Waging War on the Defenseless

Posted by Whit Barringer , Sunday, February 03, 2008 9:54 AM

This is my response to a World Wildlife Fund campaign to halt the leasing of Alaskan land which may lead ("may" meaning "it definitely will, but we don't know the extent") to the further endangerment or possible extinction of the polar bear in that region. Usually, WWF gives a generic letter that any amateur activist, like me, can send to an influential party. However, I felt moved to write something personal (which is seen as more influential than some email that 50,000 people send out just by filling out their names and pressing "send"). This is what I wrote to Dirk Kempthorne, Secretary of the Interior. It's short and sweet, but oftentimes those are the most effective messages.

Dear Honorable Kempthorne,

While the following is a generic message from the World Wildlife Fund,
I would like to personalize this by saying that the United States, in
all of its peace-keeping, has continuously waged war on those that
either cannot defend themselves or ask for help. The U.S. is a
country most able to invest in renewable energy, but it instead wishes
to give itself a "black gold" fix that is temporarily
satisfying and permanently damaging.

I don't mean to insult anyone's intelligence, but this oil land-lease
is being done hastily and without the proper foresight. Wait until we
know what danger this deal proposes, and allow stringent measures to
be taken on those who plan to drill there. This isn't just about
money and oil. This is about those who are already there, whether you
see them as human, animal, or acceptable losses. The role of every
human being, or at least one of them, is to care for those who cannot
care for themselves. This is the ultimate test of that, and it would
be absolutely appalling for the U.S. to fail this test, when it has
both the ability and the means to save what could be forever lost.

I always get upset at these things. My blood starts boiling and steam comes out of my ears. I also feel the urgent need to cry, but I hardly ever let myself do so. What are we doing to ourselves? Why don't we actually invest in something, rather than letting the current powerful entities run us into some sort of apocalyptic world where we simultaneously find out that there's no oil, no water, no animals, no energy, no way to save any goddamn thing, and no one to ask to help because we were the ones everyone else went to and asked first? What happens when our blessed world leadership and policing leads us straight to an end that could have been completely avoided?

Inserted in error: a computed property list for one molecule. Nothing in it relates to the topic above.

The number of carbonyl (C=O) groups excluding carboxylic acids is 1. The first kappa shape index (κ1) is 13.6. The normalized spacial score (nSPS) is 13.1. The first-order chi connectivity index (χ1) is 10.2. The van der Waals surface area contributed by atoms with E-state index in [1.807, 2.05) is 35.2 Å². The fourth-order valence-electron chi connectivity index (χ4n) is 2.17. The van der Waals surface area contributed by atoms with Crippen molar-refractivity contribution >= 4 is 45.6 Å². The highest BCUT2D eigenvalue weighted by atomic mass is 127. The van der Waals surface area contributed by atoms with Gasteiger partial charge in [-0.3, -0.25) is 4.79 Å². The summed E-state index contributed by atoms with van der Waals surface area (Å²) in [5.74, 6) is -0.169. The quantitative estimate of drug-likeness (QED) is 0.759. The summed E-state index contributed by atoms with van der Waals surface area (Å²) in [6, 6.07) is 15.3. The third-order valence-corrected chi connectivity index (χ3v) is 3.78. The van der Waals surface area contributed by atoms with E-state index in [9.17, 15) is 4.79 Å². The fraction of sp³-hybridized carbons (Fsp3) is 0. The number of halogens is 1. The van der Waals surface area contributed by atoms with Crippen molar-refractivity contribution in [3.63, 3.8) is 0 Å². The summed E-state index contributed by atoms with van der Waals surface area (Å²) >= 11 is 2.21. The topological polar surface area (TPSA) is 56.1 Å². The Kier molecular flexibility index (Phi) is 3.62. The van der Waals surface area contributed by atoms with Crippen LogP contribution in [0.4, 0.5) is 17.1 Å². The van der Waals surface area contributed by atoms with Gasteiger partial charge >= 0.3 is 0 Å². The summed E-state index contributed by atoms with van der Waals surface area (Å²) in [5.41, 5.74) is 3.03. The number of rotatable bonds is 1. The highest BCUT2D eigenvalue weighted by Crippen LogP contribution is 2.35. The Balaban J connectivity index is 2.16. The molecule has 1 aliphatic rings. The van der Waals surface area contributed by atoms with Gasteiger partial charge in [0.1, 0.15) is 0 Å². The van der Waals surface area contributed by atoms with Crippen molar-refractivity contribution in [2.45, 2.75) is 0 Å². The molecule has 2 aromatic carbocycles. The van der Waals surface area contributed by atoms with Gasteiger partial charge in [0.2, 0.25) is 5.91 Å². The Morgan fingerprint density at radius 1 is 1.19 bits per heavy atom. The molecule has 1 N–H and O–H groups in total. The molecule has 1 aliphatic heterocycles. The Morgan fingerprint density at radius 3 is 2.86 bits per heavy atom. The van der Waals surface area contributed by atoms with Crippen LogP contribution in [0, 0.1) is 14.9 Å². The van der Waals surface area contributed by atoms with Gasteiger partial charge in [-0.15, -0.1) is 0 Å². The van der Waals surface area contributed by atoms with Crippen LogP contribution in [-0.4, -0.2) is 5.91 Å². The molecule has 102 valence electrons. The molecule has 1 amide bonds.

More than likely, this will be another battle lost in favor of making money. More than likely, we can't save the animals in Alaska, the rainforests, the deserts, the forests, the mountains, or anywhere. If we save them, it's because they amuse us. Not because they were alive in the first place, but because they are cute and keep well in a zoo.

Why don't people understand that once something dies, it doesn't come back? We are on the verge of losing so many things because we haven't been able to grasp that one concept. Perhaps we have realized it, and we've become okay with it. "Something else is dying? That's a shame."

We are careless, reckless, and altogether the dumbest species on the planet. Every other species knows how to hunt for its fill without throwing off the very system that seeks to feed it. We can't even do that. We overeat because we feel that we have the right. We go hunting for sport so we can have a stuffed trophy. We poach animals for their fur and disregard any other impact they could have had on our lives.

We are stupid, stupid creatures. As hard as Mother Nature has been trying to kill us off (have you ever thought that all of the viruses, all of the bacteria, all of the complex evolving illnesses that have plagued humans were created by nature to save itself? that sickness and disease is nature's way of self-defense?), we've been resilient. As much as death hurts us, only a death of our own warrants a proper burial. Only our household pets get so much consideration. I guess that means that the solution is for all people to become deeply attached to something in the wild, and be good stewards of its keep.

The problem with me is that I am deeply attached, and I am quite aware I am part of the killing.

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